Of all forms of drawing the sketch is most constrained. Its mechanics prevent what the house wishes for from ever taking place. On its page, a reduced number of lines preclude any detail, texture or effect. Their shrunken scale emphasises wholes at the expense of parts. Meanwhile, a compromised resolution magnifies every error. Thus, by its own nature, the sketch will never be complete. The house fills in its gaps, while perception interprets its appearance and memory attributes an essence. Plato called the combination of the two phantasia (one of the first known definitions of the ‘imagination’).

While Plato feared the conflation of essence and appearance, the house relies on it. It squints at each sketch, unable to grasp their shape. Succumbing to the limitations of pen and page, the house finds its freedom elsewhere. Geometry, program and material are all abandoned, none missed. Only an outline traces their periphery. Without content, everything renders equally. The choice to substitute or manipulate is made freely. Part and whole no longer compete. A series of figures – approximately the same dimension, but different in scale – treat beams the same as footprints, and bathrooms the same as sites. The idea of the house itself surrenders to the sketch’s impossibility.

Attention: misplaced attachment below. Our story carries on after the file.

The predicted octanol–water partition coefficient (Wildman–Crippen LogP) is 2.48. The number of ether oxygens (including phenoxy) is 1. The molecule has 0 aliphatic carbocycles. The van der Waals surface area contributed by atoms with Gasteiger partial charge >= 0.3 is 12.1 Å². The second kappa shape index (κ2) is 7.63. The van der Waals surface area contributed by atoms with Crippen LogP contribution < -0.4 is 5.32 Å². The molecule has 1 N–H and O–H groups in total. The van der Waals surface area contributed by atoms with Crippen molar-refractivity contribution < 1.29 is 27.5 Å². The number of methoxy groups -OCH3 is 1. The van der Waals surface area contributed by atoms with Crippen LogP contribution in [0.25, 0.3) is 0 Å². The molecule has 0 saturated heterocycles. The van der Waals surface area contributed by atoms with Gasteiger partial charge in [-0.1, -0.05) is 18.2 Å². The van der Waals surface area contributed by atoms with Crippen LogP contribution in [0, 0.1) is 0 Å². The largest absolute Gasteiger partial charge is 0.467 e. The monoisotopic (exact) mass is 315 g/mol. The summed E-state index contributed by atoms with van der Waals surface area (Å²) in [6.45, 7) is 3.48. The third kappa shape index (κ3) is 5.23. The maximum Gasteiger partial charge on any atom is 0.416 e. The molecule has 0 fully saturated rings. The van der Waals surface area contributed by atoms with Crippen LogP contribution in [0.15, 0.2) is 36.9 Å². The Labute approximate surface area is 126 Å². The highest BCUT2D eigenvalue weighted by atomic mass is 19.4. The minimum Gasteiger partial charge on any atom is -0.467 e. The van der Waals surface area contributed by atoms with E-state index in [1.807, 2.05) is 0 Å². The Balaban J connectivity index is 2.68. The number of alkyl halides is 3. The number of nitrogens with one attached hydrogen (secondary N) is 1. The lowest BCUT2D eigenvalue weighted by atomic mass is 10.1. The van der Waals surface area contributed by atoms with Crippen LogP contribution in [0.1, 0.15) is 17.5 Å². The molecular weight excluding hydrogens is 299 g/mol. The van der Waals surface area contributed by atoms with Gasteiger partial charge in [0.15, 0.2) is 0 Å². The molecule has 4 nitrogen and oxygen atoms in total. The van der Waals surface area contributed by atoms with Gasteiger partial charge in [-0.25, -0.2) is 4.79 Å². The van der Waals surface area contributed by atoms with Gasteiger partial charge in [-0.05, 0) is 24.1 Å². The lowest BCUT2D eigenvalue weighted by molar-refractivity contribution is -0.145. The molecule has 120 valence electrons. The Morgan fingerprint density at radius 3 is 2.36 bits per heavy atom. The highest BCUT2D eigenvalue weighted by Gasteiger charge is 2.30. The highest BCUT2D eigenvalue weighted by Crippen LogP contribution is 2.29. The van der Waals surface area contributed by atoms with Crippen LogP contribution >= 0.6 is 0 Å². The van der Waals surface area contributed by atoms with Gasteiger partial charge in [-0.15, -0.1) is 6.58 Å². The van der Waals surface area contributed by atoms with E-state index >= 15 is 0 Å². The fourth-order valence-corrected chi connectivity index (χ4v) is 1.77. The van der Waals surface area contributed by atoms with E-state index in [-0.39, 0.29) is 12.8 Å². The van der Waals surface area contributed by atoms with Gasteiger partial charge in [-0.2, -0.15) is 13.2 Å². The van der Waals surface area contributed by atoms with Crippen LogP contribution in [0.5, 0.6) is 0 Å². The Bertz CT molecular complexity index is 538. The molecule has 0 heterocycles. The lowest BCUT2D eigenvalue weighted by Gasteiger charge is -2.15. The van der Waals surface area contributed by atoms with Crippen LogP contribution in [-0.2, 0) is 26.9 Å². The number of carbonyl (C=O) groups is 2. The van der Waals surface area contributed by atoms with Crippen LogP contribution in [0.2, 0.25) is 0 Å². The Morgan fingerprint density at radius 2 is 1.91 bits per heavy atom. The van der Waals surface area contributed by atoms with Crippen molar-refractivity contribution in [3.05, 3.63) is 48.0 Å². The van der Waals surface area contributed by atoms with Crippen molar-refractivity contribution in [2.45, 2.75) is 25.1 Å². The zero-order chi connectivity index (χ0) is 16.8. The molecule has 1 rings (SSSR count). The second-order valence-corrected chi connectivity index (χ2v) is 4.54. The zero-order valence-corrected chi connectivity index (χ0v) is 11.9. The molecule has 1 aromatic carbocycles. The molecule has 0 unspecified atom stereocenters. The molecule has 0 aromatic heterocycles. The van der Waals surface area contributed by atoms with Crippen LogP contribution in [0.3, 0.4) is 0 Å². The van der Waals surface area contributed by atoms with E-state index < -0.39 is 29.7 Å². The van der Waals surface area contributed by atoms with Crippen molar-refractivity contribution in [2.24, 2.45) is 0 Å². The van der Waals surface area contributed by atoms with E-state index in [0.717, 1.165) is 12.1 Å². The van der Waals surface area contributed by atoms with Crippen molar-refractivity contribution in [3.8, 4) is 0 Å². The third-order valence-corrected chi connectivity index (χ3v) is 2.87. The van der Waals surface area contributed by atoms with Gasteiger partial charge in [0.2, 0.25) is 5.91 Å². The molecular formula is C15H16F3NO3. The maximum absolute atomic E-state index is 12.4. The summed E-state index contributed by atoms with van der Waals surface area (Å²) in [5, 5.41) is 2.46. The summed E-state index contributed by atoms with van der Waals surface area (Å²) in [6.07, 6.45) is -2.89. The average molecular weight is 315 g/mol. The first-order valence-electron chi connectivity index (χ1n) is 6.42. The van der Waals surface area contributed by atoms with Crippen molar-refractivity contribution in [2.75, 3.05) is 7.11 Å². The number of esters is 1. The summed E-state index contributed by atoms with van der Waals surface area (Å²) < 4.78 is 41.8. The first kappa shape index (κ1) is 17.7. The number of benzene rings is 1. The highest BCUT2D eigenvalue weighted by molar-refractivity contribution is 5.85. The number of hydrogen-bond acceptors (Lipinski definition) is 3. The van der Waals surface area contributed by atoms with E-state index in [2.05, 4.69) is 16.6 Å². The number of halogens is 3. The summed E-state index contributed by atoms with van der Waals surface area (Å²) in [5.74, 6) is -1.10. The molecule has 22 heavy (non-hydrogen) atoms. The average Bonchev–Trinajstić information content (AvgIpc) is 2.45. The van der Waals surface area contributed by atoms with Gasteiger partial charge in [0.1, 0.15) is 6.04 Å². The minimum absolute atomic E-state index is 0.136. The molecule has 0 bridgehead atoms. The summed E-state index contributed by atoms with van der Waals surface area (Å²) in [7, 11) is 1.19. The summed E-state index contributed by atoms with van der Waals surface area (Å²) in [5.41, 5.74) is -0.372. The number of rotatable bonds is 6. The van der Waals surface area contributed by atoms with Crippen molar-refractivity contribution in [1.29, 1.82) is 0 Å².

Somehow the house continues on, believing it will recognise what it needs once it can be seen. Returning each time to a blank slate, the house forces its imagination onto the page. Repeating this act is not a process, but a method. From the Latin verb, processus ‘a going forward’, process is the searching line that already knows itself; the monkeys who would write a play equaling Hamlet. They proceed toward something they see, with each step providing evidence of their progress. The sketch is a method. From the Greek, meta ‘in pursuit of’ and hodos ‘a way or manner,’ method grants the freedom to diverge. Locations that have not yet been mapped must somehow still be found. The house continuously forgets so it can reimagine. To determine an end as separate from its beginning, the middle is marked by erasure. In the final drawing, the house is still not solved, it has only overtaken the sketch.

Bijan Thornycroft is a designer at WRNS Studio in New York and an independent consultant.

This text was entered into the 2020 Drawing Matter Writing Prize. Click here to read the winning texts and more writing that was particularly enjoyed by the prize judges.